Trail Ramblings: You Can Ride, Just Not Near Anyone Else.

The safest place to ride these days is out of the city. If there are others around, have your mask on and keep a safe distance. That seems to be what the recommendations are for now. I’ve even seen cycling mask ads starting to pop up in my news feed. The current view is not just to act as if you’re trying not to get infected with the virus, but to act as if you have it and are trying not to infect those around you, as in the habit of the “courtesy mask” worn in Asia. I’ve included an article here on the matter, It states:
“But even if cyclists are trying to practice physical distancing and ride solo, we know that’s not always possible—especially on popular routes and trails. If you’re looking to wear a covering on your rides in an area where you may encounter others, wearing a Buff or other moisture-wicking face covering may help cut down on droplets being spread to others because of heavy breathing, coughing, and sneezing, said David Nieman, Dr.PH., health professor at Appalachian State University and director of the Human Performance Lab at the North Carolina Research Campus.”

I know it’s not recommended to wear N95s, leave them for medical professionals, but this is an old one I had from China. I really wore it for the poor AQI (air quality index) on Saturday. I wouldn’t otherwise have needed it out at Branched Oak Lake.

I know some have mentioned that they have difficulty breathing through masks and that they’re hot. I have better luck breathing deeply with a mask containing a valve, some of my winter masks have them. No matter what I’ve used, they do tend to be hot and fog my glasses. City trails are not places to be racing anyway, so I’d recommend keeping a mask on until out of the city, then keeping it on standby to pull on if anyone’s around. If trails are as busy as the Mopac in Walton was two weekends ago, you’ll have to find a less busy place to take it off. Why not try some of the lesser-ridden trails, like the Oak Creek Trail from Valparaiso to Brainard, or the Chief Standing Bear, from Beatrice to Kansas? Otherwise, we’re fortunate to be an island in a sea of gravel, if you like that sort of challenge. The two routes that were to be featured in the cancelled Legion Post 197 Gravel Mission race May 23 have been released, (thanks Schmitty!) so you can have some fun exploring wide open spaces on the gravel of Cass county without the worries of crowding.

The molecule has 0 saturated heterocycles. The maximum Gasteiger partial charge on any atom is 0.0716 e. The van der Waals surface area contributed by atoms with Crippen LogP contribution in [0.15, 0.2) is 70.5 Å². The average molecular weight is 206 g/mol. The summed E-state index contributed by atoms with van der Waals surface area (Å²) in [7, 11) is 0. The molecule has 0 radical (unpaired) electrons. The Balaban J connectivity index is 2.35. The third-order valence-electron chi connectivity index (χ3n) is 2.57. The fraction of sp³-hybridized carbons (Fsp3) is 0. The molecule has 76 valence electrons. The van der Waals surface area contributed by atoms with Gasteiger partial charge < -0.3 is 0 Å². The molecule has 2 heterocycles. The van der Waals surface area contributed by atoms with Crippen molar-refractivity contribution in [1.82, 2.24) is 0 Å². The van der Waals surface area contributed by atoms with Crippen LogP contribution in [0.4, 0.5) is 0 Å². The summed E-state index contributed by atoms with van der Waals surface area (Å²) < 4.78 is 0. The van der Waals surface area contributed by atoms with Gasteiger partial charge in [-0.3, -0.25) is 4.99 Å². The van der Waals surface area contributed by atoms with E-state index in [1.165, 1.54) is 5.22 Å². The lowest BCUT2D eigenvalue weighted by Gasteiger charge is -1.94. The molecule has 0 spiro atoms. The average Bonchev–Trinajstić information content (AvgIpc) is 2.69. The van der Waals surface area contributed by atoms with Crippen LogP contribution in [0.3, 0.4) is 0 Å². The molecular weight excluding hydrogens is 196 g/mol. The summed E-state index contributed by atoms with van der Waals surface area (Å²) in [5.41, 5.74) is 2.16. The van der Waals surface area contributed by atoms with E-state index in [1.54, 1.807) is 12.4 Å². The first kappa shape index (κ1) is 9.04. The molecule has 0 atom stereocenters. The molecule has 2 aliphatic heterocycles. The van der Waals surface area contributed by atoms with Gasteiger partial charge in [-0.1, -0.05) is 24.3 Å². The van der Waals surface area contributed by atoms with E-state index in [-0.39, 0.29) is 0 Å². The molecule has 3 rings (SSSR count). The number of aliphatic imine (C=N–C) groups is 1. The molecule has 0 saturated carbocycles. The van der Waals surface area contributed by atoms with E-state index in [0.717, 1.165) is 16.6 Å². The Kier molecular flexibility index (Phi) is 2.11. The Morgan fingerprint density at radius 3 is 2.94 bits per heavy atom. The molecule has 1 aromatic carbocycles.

Photo Courtesy

There has been a link to a Belgian-Dutch “study” circulating that was based on a computer simulation and can be misleading. The following is from “It’s super easy to get freaked out when you’re now learning that you need to stay upwards of 32 feet away from a runner and 65 feet away from a cyclist in front of you. In some areas, this is not even possible. But take a deep, socially-distanced breath. This paper is not a vetted study nor a study on disease transmission.” It goes on to say why the “white paper” the article was based on was later corrected and cycling was dropped from the report. This a reminder to not jump to conclusions about everything you read out there in social media land. Do maintain at least six feet. Also, I’d recommend touching “beg light” buttons with an elbow or something other than your fingers.